Women's World Cup ticker-tape parade is first in New York for a women's sports team
All 23 U.S. team members attended the event Friday
Boy, am I glad one of my soccer-playing daughters decided to miss a day at her beloved camp Friday so she could witness history.
After all, how often in her life will she see a ticker tape parade in New York for female athletes, most of whom are not from the New York area?
Not. Very. Often.
My daughter and I joined thousands of other fans of all ages – many families with young girls – chanting “USA, USA” as the U.S. Women’s World Cup champions passed by on floats en route to City Hall, where they would each be presented with a key to the city.
New York City Mayor Bill de Blasio announced this week that the champs, who defeated Japan 5-2 on Sunday before a record U.S. television audience, would be honored Friday with a ticker tape parade along the Canyon of Heroes in lower Manhattan.
Yep, it’s the same honor afforded the New York Giants after their Super Bowl victories and the New York Yankees after their many World Series titles.
The mayor’s office says it was the first ticker tape parade for a women’s sports team in New York City’s history.
The New York Times reports that Howard Wolfson, an aide to former Mayor Michael Bloomberg, offered the idea in a phone call to de Blasio at the start of the women’s final in Vancouver.
On Monday, Manhattan Borough President Gale Brewer got New Yorkers involved when she circulated a letter that she sent to the mayor, calling for a special parade for the U.S. women’s team, which did something no other women’s soccer team in the world has done: win three World Cups.
“New York City has a strong history of honoring sports achievements in the Canyon of Heroes, but has never held a parade to honor a women’s team,” she wrote. “Our newest soccer champions represent an opportunity for New York to recognize that heroes and role models come in all genders.”
One day later, New York first lady Chirlane McCray tweeted, “The people have spoken and they want a ticker tape parade to celebrate … “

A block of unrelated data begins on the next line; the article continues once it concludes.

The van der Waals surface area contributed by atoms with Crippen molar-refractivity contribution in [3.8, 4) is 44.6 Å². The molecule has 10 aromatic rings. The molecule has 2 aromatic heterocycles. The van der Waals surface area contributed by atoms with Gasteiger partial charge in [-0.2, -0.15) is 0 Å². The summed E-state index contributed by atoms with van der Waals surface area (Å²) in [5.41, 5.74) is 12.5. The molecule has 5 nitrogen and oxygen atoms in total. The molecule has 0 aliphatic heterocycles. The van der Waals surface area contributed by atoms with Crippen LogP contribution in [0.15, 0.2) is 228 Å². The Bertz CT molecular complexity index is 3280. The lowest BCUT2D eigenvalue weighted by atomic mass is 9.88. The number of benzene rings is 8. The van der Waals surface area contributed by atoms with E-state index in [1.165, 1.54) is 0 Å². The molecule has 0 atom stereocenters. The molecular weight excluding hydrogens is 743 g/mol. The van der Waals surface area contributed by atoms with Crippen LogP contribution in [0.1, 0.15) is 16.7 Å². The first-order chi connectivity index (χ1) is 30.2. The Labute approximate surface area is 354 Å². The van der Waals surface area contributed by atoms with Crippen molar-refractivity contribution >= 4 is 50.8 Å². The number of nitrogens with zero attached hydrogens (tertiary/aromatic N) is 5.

The cost is reportedly $2 million, with $450,000 coming from private donations and the rest paid for by the city.
Whether or not you attended, watched it online or followed along on social media, here are a few fun facts about Friday’s celebration:
1. They’re not the first non-New York athletes to be honored.
In 1984, after the Summer Olympics in Los Angeles, U.S. medal winners – male and female – were celebrated with a ticker tape parade. The group included gold medalists Mary Lou Retton (gymnastics) and Cheryl Miller (basketball).
2. Previous parades honoring women
In 1960, Carol Heiss, winner of the Olympic gold medal in figure skating, was feted with a ticker tape parade. She was a local heroine who grew up in Queens. There were also parades for Amelia Earhart in 1928, as the first woman to complete a transatlantic flight, and a salute to the women in the armed services in 1951, according to the business improvement group for lower Manhattan, the Downtown Alliance.
3. Soldiers. Sea captains. Now, soccer stars
“Soldiers. Kings. Sea captains. A pope and a concert pianist,” the Downtown Alliance says on its website, listing the 205 ticker tape parades that have taken place in New York City “celebrating achievements of all shapes and sizes.” The first was in 1886, marking the dedication of the Statue of Liberty.
4. First non-Giant, non-Yankee parade since 1998
Since 1996, New Yorkers have gotten plenty used to ticker tape parades, with four for the World Series champion Yankees and two for the Giants after their Super Bowl triumphs. Friday’s parade was the first non-New York sports team event since a 1998 salute to Sen. John Glenn and his fellow crew members of the U.S. space shuttle Discovery.
5. All 23 team members attended.
Every member of the historic World Cup winning team was on hand, from the longest-serving members of the team, Abby Wambach and Christie Rampone, to the youngest member, Morgan Brian, 22.
Because most of the team is savvy about social media, there were plenty of posts with pictures and hashtags – everything from #thecelebrationcontinues to #WorldChamps to #SheBelieves, in honor of all the young girls this team hopes to inspire.
As President Barack Obama said in a phone call to the team this week, they’ve “inspired a whole new generation of young women.”